Unfortunately, the one product that worked well on Nematodes, Nemacure, was deregulated in 2007 due it's high toxicity to humans. We will be investigating new forms of biological control going into next summer, but most importantly we will be monitoring the levels of stress we apply to our greens during the summer months.
The following links provide excellent descriptions of both nematodes and anthracnose.
Saturday, December 26, 2009
We will likely be starting the work on holes 4 - 8 since this is the driest area of the course. All systems are go for the project and we're hoping the El Nino condition in the Pacific Ocean holds strong to history and allows for a dry Winter ahead. During the project we anticipate very little disruption to play. The hole being worked on that day could be turned into a Par 3, but that's it. We don't anticipate closing a golf hole. There will be "extras" in the project that the Wing Point Staff will be working on. These include some tee remodels and bunker work to utilize the excess spoils from the ditches being dug.
I asked Santa for grass on #10, 15 and 16 greens. He didn't come through! I don't think he really exists. We will be doing some work over the next 2 months on the greens that have experienced turf loss. Small portions of #4, 5, 7, 8, 13 and 14...along with widespread loss on #10, 15 and 16 will be aerated with very small 1/4" diameter tines once a week to incorporate oxygen into the root zone. The areas in question may not be mowed as often, which will result in slower ball roll. We apologize, but it is necessary at this point. The frustrating thing is we can't do much of anything right now to grow grass, so the best thing we can do is prepare the damaged areas for spring green up. Our plan is to get as much recovery as possible during good growing conditions in March and April. Any areas that do not fully recover by May 1st will be immediately sodded, similar to what we've done every spring on the 4th green. I concede that we have a root problem we are working on, however, another key point to our turf loss is this...all the greens with turf loss experience heavy shade from October to March. All the greens that are perfect experience very little shade if any. Sunlight!!!!!! What a concept.
Friday, December 18, 2009
Tuesday, December 15, 2009
We have started staking the golf course for sprinkler heads. You will notice 4 inch tall pieces of broom stock sticking up in the grass. These are markers and need to remain in place until a sprinkler head is put there. Different colors represent different kinds of sprinkler heads. The greens crew will start dismantling the old system this week. This process may stretch into February. We need to remove 400 sprinklers, 100 valve boxes, 50 couplers and 22 Satellite boxes!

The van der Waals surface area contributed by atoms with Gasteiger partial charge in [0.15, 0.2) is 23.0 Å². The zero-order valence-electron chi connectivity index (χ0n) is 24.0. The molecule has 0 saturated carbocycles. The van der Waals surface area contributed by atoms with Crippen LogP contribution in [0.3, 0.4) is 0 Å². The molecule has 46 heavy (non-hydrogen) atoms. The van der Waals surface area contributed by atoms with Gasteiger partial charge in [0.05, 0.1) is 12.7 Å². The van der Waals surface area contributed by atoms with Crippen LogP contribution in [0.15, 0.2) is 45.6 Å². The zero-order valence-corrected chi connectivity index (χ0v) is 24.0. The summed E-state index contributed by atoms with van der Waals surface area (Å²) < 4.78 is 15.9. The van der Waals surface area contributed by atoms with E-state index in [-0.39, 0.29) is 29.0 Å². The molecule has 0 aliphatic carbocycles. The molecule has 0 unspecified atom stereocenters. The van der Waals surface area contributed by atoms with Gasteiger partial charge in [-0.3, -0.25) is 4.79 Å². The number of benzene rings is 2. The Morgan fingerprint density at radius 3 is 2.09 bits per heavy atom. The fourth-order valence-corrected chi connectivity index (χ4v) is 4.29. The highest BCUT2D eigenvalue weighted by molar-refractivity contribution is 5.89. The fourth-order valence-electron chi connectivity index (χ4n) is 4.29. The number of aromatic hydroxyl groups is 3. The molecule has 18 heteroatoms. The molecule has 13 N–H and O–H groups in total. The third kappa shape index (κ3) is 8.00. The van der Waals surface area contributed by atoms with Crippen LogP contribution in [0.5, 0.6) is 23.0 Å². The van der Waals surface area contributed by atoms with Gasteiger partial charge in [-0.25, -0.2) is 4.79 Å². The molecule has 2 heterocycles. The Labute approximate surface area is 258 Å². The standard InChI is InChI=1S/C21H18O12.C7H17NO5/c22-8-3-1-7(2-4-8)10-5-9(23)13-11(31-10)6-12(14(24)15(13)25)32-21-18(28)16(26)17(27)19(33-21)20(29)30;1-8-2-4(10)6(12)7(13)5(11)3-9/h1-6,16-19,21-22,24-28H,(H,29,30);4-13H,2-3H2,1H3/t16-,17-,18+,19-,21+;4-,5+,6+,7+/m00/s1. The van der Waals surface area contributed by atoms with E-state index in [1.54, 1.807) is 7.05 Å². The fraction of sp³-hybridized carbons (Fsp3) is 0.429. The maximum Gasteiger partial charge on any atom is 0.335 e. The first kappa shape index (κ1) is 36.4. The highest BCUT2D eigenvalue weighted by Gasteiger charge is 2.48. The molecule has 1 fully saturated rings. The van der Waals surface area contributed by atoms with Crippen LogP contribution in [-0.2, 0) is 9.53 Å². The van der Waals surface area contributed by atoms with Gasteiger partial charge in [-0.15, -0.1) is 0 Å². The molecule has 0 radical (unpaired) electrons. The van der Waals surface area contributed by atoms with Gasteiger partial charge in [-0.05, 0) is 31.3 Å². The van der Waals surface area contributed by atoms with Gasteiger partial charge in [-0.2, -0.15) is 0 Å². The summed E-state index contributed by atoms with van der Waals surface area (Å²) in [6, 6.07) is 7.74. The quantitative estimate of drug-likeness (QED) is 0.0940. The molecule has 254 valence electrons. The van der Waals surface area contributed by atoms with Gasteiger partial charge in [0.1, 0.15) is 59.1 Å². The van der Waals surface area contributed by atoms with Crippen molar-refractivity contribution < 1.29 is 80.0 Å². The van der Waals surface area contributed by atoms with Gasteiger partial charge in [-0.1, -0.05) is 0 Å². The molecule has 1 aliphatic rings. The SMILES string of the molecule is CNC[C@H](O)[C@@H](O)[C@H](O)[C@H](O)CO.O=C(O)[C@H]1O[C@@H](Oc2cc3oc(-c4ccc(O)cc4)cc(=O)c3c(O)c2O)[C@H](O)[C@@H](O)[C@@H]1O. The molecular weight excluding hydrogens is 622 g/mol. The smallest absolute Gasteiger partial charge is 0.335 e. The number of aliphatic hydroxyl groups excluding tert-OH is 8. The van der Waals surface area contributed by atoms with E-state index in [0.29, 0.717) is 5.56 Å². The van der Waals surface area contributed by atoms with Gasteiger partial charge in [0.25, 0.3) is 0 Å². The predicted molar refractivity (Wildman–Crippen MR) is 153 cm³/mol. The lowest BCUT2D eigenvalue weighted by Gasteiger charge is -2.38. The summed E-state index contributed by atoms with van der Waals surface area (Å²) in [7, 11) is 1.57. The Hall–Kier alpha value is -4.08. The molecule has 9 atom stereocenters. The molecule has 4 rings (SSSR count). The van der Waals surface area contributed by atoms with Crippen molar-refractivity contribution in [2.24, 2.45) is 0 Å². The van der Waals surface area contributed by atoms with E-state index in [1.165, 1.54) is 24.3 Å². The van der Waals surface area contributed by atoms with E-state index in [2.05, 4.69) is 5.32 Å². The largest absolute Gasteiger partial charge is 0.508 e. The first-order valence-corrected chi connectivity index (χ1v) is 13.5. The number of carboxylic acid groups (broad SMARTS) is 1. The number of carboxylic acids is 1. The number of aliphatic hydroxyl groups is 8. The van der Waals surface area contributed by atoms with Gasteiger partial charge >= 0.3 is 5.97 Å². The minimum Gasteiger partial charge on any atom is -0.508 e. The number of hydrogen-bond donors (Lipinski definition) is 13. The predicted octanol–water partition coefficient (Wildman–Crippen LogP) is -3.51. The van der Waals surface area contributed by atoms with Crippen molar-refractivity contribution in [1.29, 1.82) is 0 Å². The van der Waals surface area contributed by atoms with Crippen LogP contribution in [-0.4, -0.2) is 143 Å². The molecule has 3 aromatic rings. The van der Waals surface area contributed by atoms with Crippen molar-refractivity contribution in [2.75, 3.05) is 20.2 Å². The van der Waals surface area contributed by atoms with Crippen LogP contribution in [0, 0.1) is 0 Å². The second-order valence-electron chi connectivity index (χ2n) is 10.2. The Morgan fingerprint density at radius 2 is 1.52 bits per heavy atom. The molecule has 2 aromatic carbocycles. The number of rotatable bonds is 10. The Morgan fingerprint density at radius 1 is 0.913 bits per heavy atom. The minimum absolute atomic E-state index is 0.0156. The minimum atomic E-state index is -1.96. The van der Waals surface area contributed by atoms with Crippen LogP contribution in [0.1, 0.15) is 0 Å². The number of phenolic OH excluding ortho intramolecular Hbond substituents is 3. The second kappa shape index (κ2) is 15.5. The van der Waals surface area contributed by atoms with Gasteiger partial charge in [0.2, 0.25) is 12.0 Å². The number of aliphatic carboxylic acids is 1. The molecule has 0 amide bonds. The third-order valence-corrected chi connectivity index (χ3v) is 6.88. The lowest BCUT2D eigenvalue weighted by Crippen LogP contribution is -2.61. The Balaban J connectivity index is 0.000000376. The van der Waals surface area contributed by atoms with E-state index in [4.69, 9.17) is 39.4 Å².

Friday, December 11, 2009
TonightMostlyCloudyLo 27 °F
SaturdayChanceSnowHi 37 °F
SaturdayNightChanceSnowLo 30 °F
SundaySnowLikelyHi 38 °F
SundayNightSnowLikelyLo 28 °F
MondayRain/SnowLikelyHi 38 °F
MondayNightRain/SnowLikelyLo 36 °F
TuesdayRainLikelyHi 45 °F
TuesdayNightRainLikelyLo 41 °F
Wednesday, December 9, 2009
Monday, December 7, 2009
Sunday, December 6, 2009
- It produces a smooth, firm putting surface.
- It reduces the thatch layer.
- Allows reduced mowing heights.
- Protects the crown.
- Increases ball-roll distance.
For the first eight days, a ball loses up to 5 inches of roll with light topdressing and 9 inches with heavy topdressing. But after the topdressing material works itself into the canopy, ball roll increases 6 inches with light topdressing and 15 inches with heavy topdressing. For this reason, we apply topdressing material 10 to 12 days before we want the surface to achieve its best surface (for big events). This gives the topdressing material enough time to settle into the turf. Dry topdressing material will easily settle into the turf canopy with just a light brushing or light irrigation.
Is it worth the effort? Topdressing provides a better surface for ball roll because it creates a firm, smooth, uniform surface that exerts minimal resistance on the ball as it rolls across a green. Rather than applying topdressing material heavily at the beginning and end of the growing season and hoping that it provides an adequate surface throughout the golf season, light, frequent topdressing has been used to provide a better surface to putt on throughout the growing season.
Saturday, December 5, 2009
On a side note, the irrigation project is gradually getting under way with the delivery of materials and equipment. The southeast end of the parking lot is stacked full of pipe. The equipment is being delivered over the next 2 weeks as the contractor, Milroy Golf Systems, finishes up at Tam O'Shanter in Bellevue. We are breaking ground January 4th! Let's hope El Nino does what it's suppose to and keeps us dry the rest of the winter.